Psychology is the study of the human mind and behavior. It is a scientific and academic study that also involves the application of knowledge to various aspects of activities of human beings including daily life, family relations and work behavior. It also involves the study of mental illnesses and problems (Lahav, O., n.d.).
The earliest theories on psychology were on a philosophical level. The origins of psychology were found in the ancient civilizations of Greece, Egypt, China and India. Early psychology involved philosophies on the mind, body and soul and how these all operate together (Lahav, n.d.).
Meanwhile, it was in the 17th century that idea of dualism was introduced. It was Rene Descartes, a French philosopher, who presented the theory. In his theory, Descartes asserted that the mind and the body were two separate entities that interact to shape the experiences of humans (Cherry, K., n.d.).
Descartes, together with other thinkers like Thomas Willis and John Locke recognized the nature of mind and soul, and they also supported the development of clinical psychology as a field and discipline of medicine (Lahav, O., n.d.).
Eventually in the 1800s, psychology emerged as a separate discipline and experimental psychology was born. It was during this time that philosophical concepts in psychology were fused with mathematical and scientific thoughts (Lahav, O., n.d.).
Once the pursuit of science in the study of psychology was established, many areas of study began to flourish. Phrenology and psychophysics were two disciplines that had an impact in the beginnings of psychology. Franz Joseph Gail (1758-1828) introduced the concept of phrenology, which is an approach to the mind-body problem. The basic principle of phrenology is that understanding one’s personality can be done by feeling and interpreting the bumps on the head (Landrum, E., n.d.).
Meanwhile, psychophysics introduced the transition of psychology from philosophical thoughts, to the study of behavior. It is the study of the interaction between the capabilities and limitations of human behavior and the environment. Hermann von Helmholtz, Emst Weber and Gustav Theodor Fechner were the three researchers were key personalities in the concept of psychophysics (Landrum, E., n.d.).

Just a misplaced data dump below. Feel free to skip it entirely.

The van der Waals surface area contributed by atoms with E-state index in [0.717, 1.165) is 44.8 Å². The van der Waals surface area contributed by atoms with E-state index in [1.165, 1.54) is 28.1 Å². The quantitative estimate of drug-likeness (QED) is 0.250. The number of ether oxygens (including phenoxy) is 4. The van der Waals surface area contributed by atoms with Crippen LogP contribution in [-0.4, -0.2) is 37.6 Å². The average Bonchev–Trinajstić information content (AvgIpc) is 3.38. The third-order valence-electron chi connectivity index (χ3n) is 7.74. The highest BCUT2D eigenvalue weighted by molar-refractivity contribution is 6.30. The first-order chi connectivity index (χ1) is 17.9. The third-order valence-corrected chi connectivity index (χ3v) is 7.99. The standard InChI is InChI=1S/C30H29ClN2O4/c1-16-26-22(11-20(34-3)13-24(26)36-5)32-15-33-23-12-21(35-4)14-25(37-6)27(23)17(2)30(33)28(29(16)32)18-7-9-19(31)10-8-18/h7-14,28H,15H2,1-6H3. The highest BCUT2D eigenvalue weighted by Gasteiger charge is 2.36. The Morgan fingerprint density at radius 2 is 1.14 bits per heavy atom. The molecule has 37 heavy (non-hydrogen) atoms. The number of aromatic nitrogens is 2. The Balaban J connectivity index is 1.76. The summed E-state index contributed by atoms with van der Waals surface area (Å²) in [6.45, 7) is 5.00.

On the other hand, Wilhelm Wundt, the father of psychology, published his book “Principles of Physiological Psychology” in 1874, where he discussed major connections between the science of physiology and the study of human behavior and thought (Cherry, K., n.d.).
In 1879, Wundt founded the first exclusive psychology laboratory. It was a laboratory that was exclusively dedicated to psychological research in Leipzig, Germany (Lahav, O., n.d.). This was considered as the official beginning of psychology as a distinct and a scientific discipline (Cherry, K., n.d.).
Wundt viewed psychology as the study of human consciousness and he applied experimental methods in studying internal mental processes. While his idea on introspection had not been very useful in the development of psychology through the years, Wundt’s early work in psychology paved the way for future experimental methods (Cherry, K., n.d.).
In the late 1800s, experimental psychology also became very important in Germany, Russia, United States and other countries in Western Europe. Discoveries in the areas of memory and learning processes were pioneered by Pavlov and Ebbinghaus (Lahav, O., n.d.).
Meanwhile, psychoanalysis was developed in the 1890s, with Sigmund Freud as the pioneer in the field. Freud developed psychoanalysis as a method of study of psychological functioning and behavior through observation and interpretative methods. He also tackled subjects such as sexuality, repression and the unconscious mind, which led him to become very famous in the field of psychology (Lahav, O., n.d.).
Eventually, new concepts and thoughts emerged in the study of psychology, which brought froth to the study of modern psychology, which we know today.
Cherry, Kendra. (n.d.). The Origins of Psychology: A Brief History of Psychology Through the
Years. Psychology.about.com. Retrieved November 30, 2014, from http://psychology.about.com/od/historyofpsychology/a/psychistory.htm
Lahav, Oren. (n.d.). Brief History of Psychology. Psychology.learnhub.com. Retrieved
November 30, 2014, from http://psychology.learnhub.com/lesson/3833-origins-of-psychology
Landrum, Eric. (n.d.). Brief History of Psychology. Personal.psu.edu. Retrieved November 30,
2014, from http://personal.psu.edu/faculty/a/c/acp103/PSYCH105/brief_history.htm